NOTE: This blog post originally ran on January 3, 2008.
The Iowa caucuses begin in just over an hour, and already the talking heads on CNN are creaming their pants waiting for the returns to start coming in. I’m worried.
I’m not worried about any particular result. I’m worried about the media coverage. The journalists and pundits covering this campaign haven’t had anything real to talk about for more than a year. They are like racehorses trapped in the starting gate, straining for the finish line. The language is already scary: “It finally begins!” “It’s a day that’s been circled on political calendars for months.” “It could be anyone’s game and in a few hours we’ll finally know who emerges as the winner in Iowa.” As a result of all this pent-up media energy, a completely ridiculous system involving around 200,000 corn farmers will be blown totally out of proportion.
So just what is a caucus, anyway? The mainstream media have been doing these “So just what is a caucus, anyway?” pieces all week, but they are always done with this “aw, shucks” undertone. “Aw, those cute Iowans, meeting in each others living rooms, bringing cookies and pie and talking to their neighbors about politics. That’s the stuff of democracy.” The BBC America reporters covering the caucuses seem to get particularly swept away with the heady romance of good ol’ fashioned USA democracy in action.
But the Iowa caucuses have a dirty little secret: hardly anyone participates. Part of the romance around the early electoral states of Iowa and New Hampshire is that the people in these small, unrepresentative states take their duty seriously and are really engaged in the process. In Iowa, it turns out that’s just not true. Two million of Iowa’s 3 million residents are registered to vote, and of those only 150,000 Democrats and 80,000 Republicans are expected to participate in caucuses. That’s only about 12 percent of registered voters. So much for participation.
There are other issues with the Iowa caucuses that make them less the bastion of participatory democracy that they are portrayed to be.
- The caucuses begin at 7pm sharp. If you can’t be there at 7pm, you can’t participate. So anyone who has to work at 7pm (oh, let’s say nurses, police officers, bar and restaurant waitstaff, couples who can’t get a babysitter, the babysitters of couples who could get a babysitter, etc.) are left out in the Iowa cold.
- When you attend a caucus, you are asked to publicly choose which candidate you prefer, usually by physically moving to a certain area of the room. If your candidate does not garner 15 percent of the participants in his or her corner, you can either leave or move to one of the other groups. It is this “neighbors persuading neighbors” bit that’s always romanticized by the pundits, but what if one of the people doing the persuading is your boss? Or your minister? Or a party activist, promising you a spot at the state’s convention delegation if you come over to their side?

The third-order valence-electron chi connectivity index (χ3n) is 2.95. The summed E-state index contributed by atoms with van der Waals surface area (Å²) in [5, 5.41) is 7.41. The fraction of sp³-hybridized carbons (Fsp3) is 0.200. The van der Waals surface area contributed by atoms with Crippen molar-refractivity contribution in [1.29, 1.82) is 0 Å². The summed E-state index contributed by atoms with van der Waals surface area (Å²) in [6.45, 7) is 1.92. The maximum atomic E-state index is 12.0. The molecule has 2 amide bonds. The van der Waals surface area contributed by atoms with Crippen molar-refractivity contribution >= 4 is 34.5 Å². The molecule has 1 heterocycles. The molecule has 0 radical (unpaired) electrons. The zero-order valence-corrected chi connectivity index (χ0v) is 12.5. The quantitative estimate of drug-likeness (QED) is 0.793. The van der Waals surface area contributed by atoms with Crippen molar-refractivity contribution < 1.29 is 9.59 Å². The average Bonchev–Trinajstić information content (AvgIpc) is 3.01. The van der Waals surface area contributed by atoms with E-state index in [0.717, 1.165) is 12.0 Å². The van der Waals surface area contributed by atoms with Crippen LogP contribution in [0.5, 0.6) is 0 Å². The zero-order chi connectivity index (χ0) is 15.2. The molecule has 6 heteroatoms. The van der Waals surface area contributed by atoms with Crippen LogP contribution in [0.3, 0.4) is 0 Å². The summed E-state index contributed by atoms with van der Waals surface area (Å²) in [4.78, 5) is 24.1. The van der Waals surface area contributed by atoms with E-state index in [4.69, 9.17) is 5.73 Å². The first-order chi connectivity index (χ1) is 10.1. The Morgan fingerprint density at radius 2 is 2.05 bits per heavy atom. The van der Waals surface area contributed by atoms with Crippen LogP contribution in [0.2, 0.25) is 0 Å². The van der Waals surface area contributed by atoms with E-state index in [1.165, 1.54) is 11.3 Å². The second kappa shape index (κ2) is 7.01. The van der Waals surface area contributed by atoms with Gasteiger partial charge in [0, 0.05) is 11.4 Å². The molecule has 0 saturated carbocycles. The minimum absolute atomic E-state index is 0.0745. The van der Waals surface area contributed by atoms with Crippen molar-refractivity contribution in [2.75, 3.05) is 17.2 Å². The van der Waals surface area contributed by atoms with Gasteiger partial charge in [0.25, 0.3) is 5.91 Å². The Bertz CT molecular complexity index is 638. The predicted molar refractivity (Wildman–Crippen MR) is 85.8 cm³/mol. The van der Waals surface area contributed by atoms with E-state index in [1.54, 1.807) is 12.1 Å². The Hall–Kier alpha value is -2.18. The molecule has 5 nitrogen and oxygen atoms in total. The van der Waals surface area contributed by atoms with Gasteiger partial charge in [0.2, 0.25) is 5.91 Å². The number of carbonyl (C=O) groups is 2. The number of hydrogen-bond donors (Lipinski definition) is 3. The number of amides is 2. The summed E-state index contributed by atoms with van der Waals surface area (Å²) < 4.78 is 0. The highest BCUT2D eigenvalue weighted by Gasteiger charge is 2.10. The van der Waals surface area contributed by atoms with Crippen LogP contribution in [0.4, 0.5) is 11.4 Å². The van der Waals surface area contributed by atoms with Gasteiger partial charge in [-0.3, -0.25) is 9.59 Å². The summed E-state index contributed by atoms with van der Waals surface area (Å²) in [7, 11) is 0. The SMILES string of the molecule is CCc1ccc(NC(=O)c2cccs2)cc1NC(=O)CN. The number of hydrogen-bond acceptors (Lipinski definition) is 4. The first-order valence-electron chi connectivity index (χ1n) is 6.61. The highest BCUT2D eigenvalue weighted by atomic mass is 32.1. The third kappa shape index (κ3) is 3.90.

- Those initial counts — when everyone first says who they support — are not reported to anyone ever. It’s therefore possible for a candidate to come in third or fourth in the preferences of participants overall without anyone ever knowing it. For example, if you attend a caucus of 60 people a candidate must get at least nine supporters to be considered “viable.” So if six people support Dennis Kucinich, 27 people support Barack Obama, and 27 people support John Edwards, those six people in Kucinich’s corner will be asked to support another candidate. The fact that they initially supported Kucinich is never known by anyone. Multiply that across the 1,781 precincts in Iowa, and you’ll never know how many people in Iowa actually thought Dennis Kucinich would make a good Democratic presidential nominee.
- Forgetting all that nonsense for a moment, even after the Kucinich supporters in our example above move on to support, say, Obama, those vote totals are not reported either! So if there are 60 people in that room, the result coming out of that precinct is not “Obama: 33, Edwards: 27.” Those totals are plugged into a mathematical formula that no one ever explains! except to say “it’s reaaaallly complicated, Wolf!” That formula decides how many state delegates each of the two candidates in our scenario will receive (not national convention delegates; those are different). Our hypothetical precinct might have only three or four delegates, and that’s the only number that counts in the end of this “democratic” process.
My rule of thumb: if a system requires this much explanation, it’s probably not that good.
UPDATE: My mistake above. My post from 2008 was referencing the Democratic caucus rules. The GOP caucuses work differently. They do have a secret ballot, and there is only one vote with those raw vote tallies counted and reported. I was right about the participation rates though; they are abysmal.